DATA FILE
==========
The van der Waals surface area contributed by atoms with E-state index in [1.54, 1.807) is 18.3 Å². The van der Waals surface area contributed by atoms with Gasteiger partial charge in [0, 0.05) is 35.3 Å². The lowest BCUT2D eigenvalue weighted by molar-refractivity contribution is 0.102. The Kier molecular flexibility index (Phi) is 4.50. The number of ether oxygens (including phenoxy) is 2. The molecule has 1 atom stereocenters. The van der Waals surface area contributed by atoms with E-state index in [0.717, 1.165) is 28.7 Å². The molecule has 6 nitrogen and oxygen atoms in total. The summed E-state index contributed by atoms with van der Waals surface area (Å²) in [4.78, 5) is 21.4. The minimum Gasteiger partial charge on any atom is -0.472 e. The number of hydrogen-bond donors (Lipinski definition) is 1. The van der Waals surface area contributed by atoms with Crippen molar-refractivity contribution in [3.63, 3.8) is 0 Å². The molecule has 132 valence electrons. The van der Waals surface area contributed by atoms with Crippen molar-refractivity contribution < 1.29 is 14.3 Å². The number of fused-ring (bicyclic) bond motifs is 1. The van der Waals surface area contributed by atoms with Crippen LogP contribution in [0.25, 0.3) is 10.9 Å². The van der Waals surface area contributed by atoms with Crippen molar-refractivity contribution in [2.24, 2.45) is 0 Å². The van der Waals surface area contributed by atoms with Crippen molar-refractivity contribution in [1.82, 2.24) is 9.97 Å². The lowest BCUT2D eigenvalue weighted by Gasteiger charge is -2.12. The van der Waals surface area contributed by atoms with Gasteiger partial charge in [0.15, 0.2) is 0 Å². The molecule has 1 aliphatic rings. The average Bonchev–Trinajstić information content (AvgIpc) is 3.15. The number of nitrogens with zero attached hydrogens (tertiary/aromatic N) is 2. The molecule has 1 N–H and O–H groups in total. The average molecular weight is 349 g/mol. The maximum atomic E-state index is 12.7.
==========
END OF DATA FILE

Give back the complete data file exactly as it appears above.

The van der Waals surface area contributed by atoms with E-state index in [1.54, 1.807) is 18.3 Å². The van der Waals surface area contributed by atoms with Gasteiger partial charge in [0, 0.05) is 35.3 Å². The lowest BCUT2D eigenvalue weighted by molar-refractivity contribution is 0.102. The Kier molecular flexibility index (Phi) is 4.50. The number of ether oxygens (including phenoxy) is 2. The molecule has 1 atom stereocenters. The van der Waals surface area contributed by atoms with E-state index in [0.717, 1.165) is 28.7 Å². The molecule has 6 nitrogen and oxygen atoms in total. The summed E-state index contributed by atoms with van der Waals surface area (Å²) in [4.78, 5) is 21.4. The minimum Gasteiger partial charge on any atom is -0.472 e. The number of hydrogen-bond donors (Lipinski definition) is 1. The van der Waals surface area contributed by atoms with Crippen molar-refractivity contribution in [3.63, 3.8) is 0 Å². The molecule has 132 valence electrons. The van der Waals surface area contributed by atoms with Crippen molar-refractivity contribution < 1.29 is 14.3 Å². The number of fused-ring (bicyclic) bond motifs is 1. The van der Waals surface area contributed by atoms with Crippen LogP contribution in [0.25, 0.3) is 10.9 Å². The van der Waals surface area contributed by atoms with Crippen molar-refractivity contribution in [2.24, 2.45) is 0 Å². The van der Waals surface area contributed by atoms with Crippen molar-refractivity contribution in [1.82, 2.24) is 9.97 Å². The lowest BCUT2D eigenvalue weighted by Gasteiger charge is -2.12. The van der Waals surface area contributed by atoms with Gasteiger partial charge in [0.15, 0.2) is 0 Å². The molecule has 1 aliphatic rings. The average Bonchev–Trinajstić information content (AvgIpc) is 3.15. The number of nitrogens with zero attached hydrogens (tertiary/aromatic N) is 2. The molecule has 1 N–H and O–H groups in total. The average molecular weight is 349 g/mol. The maximum atomic E-state index is 12.7.